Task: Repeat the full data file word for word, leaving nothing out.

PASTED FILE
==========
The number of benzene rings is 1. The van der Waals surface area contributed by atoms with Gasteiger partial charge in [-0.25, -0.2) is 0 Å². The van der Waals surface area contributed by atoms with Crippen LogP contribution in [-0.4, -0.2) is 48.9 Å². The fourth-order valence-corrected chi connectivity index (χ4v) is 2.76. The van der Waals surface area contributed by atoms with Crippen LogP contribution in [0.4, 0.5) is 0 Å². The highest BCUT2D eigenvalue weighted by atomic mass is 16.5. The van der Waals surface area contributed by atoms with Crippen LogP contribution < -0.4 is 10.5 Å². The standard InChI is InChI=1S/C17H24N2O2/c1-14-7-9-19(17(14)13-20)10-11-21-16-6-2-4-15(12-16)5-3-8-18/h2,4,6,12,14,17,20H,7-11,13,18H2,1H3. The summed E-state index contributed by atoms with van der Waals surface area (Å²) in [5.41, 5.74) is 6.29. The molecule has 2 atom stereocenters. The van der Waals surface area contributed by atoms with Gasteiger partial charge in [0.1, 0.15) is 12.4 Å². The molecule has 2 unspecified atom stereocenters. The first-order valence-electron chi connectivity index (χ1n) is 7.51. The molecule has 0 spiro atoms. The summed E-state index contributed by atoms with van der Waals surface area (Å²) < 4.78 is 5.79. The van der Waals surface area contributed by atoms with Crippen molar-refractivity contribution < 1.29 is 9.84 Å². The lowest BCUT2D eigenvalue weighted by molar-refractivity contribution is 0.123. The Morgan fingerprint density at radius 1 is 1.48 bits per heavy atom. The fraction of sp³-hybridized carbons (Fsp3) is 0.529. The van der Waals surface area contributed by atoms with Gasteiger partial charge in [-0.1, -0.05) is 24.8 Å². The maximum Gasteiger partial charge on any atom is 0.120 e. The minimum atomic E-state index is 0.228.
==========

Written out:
The number of benzene rings is 1. The van der Waals surface area contributed by atoms with Gasteiger partial charge in [-0.25, -0.2) is 0 Å². The van der Waals surface area contributed by atoms with Crippen LogP contribution in [-0.4, -0.2) is 48.9 Å². The fourth-order valence-corrected chi connectivity index (χ4v) is 2.76. The van der Waals surface area contributed by atoms with Crippen LogP contribution in [0.4, 0.5) is 0 Å². The highest BCUT2D eigenvalue weighted by atomic mass is 16.5. The van der Waals surface area contributed by atoms with Crippen LogP contribution < -0.4 is 10.5 Å². The standard InChI is InChI=1S/C17H24N2O2/c1-14-7-9-19(17(14)13-20)10-11-21-16-6-2-4-15(12-16)5-3-8-18/h2,4,6,12,14,17,20H,7-11,13,18H2,1H3. The summed E-state index contributed by atoms with van der Waals surface area (Å²) in [5.41, 5.74) is 6.29. The molecule has 2 atom stereocenters. The van der Waals surface area contributed by atoms with Gasteiger partial charge in [0.1, 0.15) is 12.4 Å². The molecule has 2 unspecified atom stereocenters. The first-order valence-electron chi connectivity index (χ1n) is 7.51. The molecule has 0 spiro atoms. The summed E-state index contributed by atoms with van der Waals surface area (Å²) < 4.78 is 5.79. The van der Waals surface area contributed by atoms with Crippen molar-refractivity contribution < 1.29 is 9.84 Å². The lowest BCUT2D eigenvalue weighted by molar-refractivity contribution is 0.123. The Morgan fingerprint density at radius 1 is 1.48 bits per heavy atom. The fraction of sp³-hybridized carbons (Fsp3) is 0.529. The van der Waals surface area contributed by atoms with Gasteiger partial charge in [-0.1, -0.05) is 24.8 Å². The maximum Gasteiger partial charge on any atom is 0.120 e. The minimum atomic E-state index is 0.228.